PRESENTING PERFECTION: CONSTRUCTING IDENTITY IN THE REHEARSAL STAGE OF ONLINE INTERACTION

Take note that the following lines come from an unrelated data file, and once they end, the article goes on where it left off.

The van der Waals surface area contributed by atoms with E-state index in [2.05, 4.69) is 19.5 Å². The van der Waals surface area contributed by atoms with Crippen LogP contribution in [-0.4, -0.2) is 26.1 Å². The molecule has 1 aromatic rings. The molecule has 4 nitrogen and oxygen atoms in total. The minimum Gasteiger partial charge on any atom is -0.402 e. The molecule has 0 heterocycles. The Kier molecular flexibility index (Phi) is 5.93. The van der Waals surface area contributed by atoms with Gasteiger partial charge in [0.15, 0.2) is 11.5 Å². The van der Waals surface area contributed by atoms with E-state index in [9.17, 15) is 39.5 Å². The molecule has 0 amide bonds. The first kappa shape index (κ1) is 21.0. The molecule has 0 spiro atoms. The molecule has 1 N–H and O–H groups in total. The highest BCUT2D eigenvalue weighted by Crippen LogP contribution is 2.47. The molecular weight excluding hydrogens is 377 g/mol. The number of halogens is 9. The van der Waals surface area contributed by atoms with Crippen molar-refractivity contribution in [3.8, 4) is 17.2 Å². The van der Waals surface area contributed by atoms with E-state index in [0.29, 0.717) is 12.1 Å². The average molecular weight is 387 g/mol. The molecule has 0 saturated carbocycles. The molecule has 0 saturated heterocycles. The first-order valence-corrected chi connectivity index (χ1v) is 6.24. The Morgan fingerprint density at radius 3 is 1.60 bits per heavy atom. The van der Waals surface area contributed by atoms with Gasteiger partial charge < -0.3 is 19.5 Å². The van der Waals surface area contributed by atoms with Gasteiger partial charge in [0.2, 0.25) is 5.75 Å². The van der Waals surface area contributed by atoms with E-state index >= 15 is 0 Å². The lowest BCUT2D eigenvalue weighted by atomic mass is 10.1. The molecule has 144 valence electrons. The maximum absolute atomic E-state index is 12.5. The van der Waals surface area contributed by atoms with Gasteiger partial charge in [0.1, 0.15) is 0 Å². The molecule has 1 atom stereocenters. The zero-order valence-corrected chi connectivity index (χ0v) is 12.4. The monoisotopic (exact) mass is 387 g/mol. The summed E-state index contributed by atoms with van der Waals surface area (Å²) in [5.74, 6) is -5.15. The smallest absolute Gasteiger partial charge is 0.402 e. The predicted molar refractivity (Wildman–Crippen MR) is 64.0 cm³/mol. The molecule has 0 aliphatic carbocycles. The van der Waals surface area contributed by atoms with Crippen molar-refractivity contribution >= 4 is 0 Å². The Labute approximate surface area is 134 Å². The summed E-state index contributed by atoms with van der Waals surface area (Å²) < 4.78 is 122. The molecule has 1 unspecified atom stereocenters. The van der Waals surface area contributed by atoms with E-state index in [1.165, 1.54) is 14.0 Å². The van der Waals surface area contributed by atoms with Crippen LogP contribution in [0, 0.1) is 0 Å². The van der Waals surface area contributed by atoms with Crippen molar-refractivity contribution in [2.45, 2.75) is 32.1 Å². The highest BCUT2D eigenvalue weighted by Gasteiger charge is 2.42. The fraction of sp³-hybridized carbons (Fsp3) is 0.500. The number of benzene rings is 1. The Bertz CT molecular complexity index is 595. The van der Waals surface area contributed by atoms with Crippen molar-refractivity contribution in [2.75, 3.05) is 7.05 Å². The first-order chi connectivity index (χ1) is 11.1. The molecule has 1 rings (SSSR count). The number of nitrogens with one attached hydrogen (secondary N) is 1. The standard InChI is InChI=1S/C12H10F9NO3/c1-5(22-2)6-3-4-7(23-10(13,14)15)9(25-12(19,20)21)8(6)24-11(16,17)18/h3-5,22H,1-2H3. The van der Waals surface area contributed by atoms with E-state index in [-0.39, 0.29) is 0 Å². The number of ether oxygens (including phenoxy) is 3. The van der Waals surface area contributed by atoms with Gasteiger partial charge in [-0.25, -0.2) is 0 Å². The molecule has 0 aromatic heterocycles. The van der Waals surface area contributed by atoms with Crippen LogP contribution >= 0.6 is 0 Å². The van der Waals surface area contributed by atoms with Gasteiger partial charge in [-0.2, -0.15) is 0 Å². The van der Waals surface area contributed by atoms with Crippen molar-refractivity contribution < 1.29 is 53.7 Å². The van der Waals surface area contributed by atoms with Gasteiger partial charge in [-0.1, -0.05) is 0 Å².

Social media platforms such as Facebook have been understood to present new possibilities for interaction. Yet, there have been concerns surrounding the reducing quality of our interaction and conversation. Such debates, however, have not considered the pre-post dimension of online environments: that is, the preparatory work that occurs to online posts before they are shared with their audience. Based on real time recordings of Facebook Messenger interactions, this paper asks what the pre-post perspective tells us about the quality of our interactions online. The analysis is theoretically informed by Goffman and methodologically by conversation analysis and addresses this question with a focus on processes of identity construction. Specifically, this paper questions how the practice of pre-post editing (the editing of messages before sending) is used by users to represent self online and what this then tells us about the quality of our online talk. In presenting innovative screen capture data, this paper argues against claims that our interaction online is declining in quality instead showing the ways users perfect their online posts by elaborating a new stage of online communication: the ‘rehearsal’ stage. In doing this, this work reflects on the wider implications the affordance of pre-post editing has on users’ social media experiences questioning the impacts constructing ‘perfect lives’ has and the potential for creating ‘reduced’ versions of self within our online interactions.